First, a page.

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Sep 26, 2016

Words Learners Of English Use Interchangeably


Below are some of the words learners of English use interchangeably:

1. Advice/Advise
These words have the same meaning but don't belong the same word class or part of speech. Whereas 'advice' is the noun, 'advise' is the verb. However, most times, learners of English ignorantly use them interchangeably hence making the sentence ungrammatical.
Examples
Advice(noun)
a) He always gives me good advice.

b) His advices  are always helpful
c) I don't like the advice you gave Tony.

Advise(verb)
a) I advised her but she didn't listen.

b) I will always advise you whether you like it or not.



2. Compliment/Complement.
Most times, people write 'complement' instead of 'compliment.'
'Complement' means the completion of something, that is, the full amount of a number which completes something. E.g. His designer's pair of shoes is a perfect complement to his outfit.

On  the other hand, 'compliment' is an expression of admiration, respect, affection, best wishes. 
Examples
a) Compliment of the season.
b) He told her that he admired her painting and she returned the compliment by saying she was a fan of his sculpture.

3. Forgo/Forego.
These words are also interchangeably used probability because they sound alike. 'Forgo' means to do without; to abandon, to abstain from; to deny oneself. E.g. The only way to avoid shame is to forgo acting shamelessly.

'Forego' on the other hand, means to precede; to go before. E.g. If the crowd supports his action, then his reputation obviously foregoes him.

4. Practice/Practise.
In British English, 'practice' is the noun while 'practise' is the verb. In American English, 'practice' is both the noun and the verb. Since the Nigerian English is based on the Standard British English, our usage should always correspond with the Standard British English.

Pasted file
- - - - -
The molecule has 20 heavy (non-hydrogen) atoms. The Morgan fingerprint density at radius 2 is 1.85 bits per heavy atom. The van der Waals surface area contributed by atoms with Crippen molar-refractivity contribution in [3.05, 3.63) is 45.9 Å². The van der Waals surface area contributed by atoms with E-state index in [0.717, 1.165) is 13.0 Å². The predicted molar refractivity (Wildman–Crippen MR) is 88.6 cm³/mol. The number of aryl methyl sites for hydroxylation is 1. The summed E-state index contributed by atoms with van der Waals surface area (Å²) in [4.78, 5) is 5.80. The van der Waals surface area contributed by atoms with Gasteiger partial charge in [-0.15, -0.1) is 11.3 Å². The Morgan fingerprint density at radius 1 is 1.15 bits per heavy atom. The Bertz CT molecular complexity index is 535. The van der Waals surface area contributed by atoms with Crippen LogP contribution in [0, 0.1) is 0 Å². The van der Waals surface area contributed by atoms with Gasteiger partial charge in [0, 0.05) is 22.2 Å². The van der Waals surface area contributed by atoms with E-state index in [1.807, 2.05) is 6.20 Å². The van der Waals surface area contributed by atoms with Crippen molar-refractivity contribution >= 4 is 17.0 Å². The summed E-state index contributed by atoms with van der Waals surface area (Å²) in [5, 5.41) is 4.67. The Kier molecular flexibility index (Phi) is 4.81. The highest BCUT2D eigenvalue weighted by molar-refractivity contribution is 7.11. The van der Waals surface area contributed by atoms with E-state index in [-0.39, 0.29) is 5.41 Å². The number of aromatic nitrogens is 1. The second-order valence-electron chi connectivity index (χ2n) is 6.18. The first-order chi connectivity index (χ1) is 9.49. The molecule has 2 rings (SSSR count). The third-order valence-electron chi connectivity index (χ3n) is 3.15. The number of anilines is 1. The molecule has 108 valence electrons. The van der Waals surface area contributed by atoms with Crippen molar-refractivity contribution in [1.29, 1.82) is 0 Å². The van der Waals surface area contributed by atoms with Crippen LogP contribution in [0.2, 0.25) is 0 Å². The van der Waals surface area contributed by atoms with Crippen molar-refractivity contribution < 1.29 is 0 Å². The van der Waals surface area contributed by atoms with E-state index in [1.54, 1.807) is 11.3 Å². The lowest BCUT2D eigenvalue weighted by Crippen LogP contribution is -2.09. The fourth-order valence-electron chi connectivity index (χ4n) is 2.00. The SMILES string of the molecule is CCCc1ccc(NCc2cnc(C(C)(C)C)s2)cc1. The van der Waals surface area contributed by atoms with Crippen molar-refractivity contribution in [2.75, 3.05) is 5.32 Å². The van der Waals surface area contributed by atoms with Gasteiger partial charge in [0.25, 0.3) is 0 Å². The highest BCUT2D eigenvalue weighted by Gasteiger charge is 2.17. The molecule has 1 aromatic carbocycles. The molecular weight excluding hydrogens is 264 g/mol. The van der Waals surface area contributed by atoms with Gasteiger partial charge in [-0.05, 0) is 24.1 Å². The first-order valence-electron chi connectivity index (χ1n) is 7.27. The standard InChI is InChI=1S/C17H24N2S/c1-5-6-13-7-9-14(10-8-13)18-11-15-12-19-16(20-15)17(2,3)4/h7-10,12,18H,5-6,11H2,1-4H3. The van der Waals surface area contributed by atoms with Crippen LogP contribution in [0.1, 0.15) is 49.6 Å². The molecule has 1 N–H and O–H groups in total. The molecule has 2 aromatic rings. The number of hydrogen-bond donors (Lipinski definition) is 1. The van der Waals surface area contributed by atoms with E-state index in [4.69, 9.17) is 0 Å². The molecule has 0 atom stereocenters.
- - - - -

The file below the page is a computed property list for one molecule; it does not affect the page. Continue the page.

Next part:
Examples:
Practice(noun)
a) The practice of a man marrying one wife is in accordance with the will of God.

b) Such satanic practice should not be brought to the church.
c) Practice makes perfection.

Practise(verb)
a) She practises what she's been taught in school.
b) If she must join the choir, she must practise with us.

5. Belief/Believe.
The difference between these words is in their word class. 'Belief' is the noun while 'believe' is the verb. Often times, English learners use the verb(believe) as the noun.
Examples
Belief(noun)
a)I have an unshaken belief.

b) My belief in God can't be shakened.

Believe(verb)
a) I believe in God.
b) She believed all what she was told.

6. Seize/Cease.
These are another words learners of English use wrongly. Most times, learners of English use 'cease' instead of 'seize.' E.g. I will cease your passport. This sentence is wrong because what the speaker actually means is different from the meaning of the sentence.
'Seize' is the legal or official power to take something; to take possession of while 'cease' means to cause to come to an end gradually. Therefore, the correct sentence should be: 'I will seize your passport.'
Examples:
Seize
a) The bank seized their properties.

b) The army seized control of the city.

Cease
a) Pray without ceasing.

b) The factory ceased operations last year.
c) Their hasle has permanently ceased.


7. Defense/Defence.
Both words have the same meaning, that is, the act of defending or protecting something from attack or injury. It can also mean an argument in support or justification of something, e.g. project defence.
The difference between these words is in their spellings. 'Defense' is American spelling while 'defence' is British spelling. Since Nigerian English is based on British English, we should always use the British spelling which is 'defence.'

8. Their/There
'Their' is used to show possession.
Examples:
a) Their house is very fine.
b) The book is theirs.
c) Their belongings.

However, sometimes, you see learners of English writing, 'There house is fine.' It is totally wrong. 'There' has different meanings but these are a few:
'There' is used to show a location. E.g. The book is there.

'There' also means 'at that point or stage' e.g. Stop right there before you will say something you will regret.

'There' can also be used as a function word to introduce a sentence or clause, e.g. There shall come a time when famine shall overtake the land.

As learners and users of English, we should always use the right word(s) at any given time despite the similarity in meaning.



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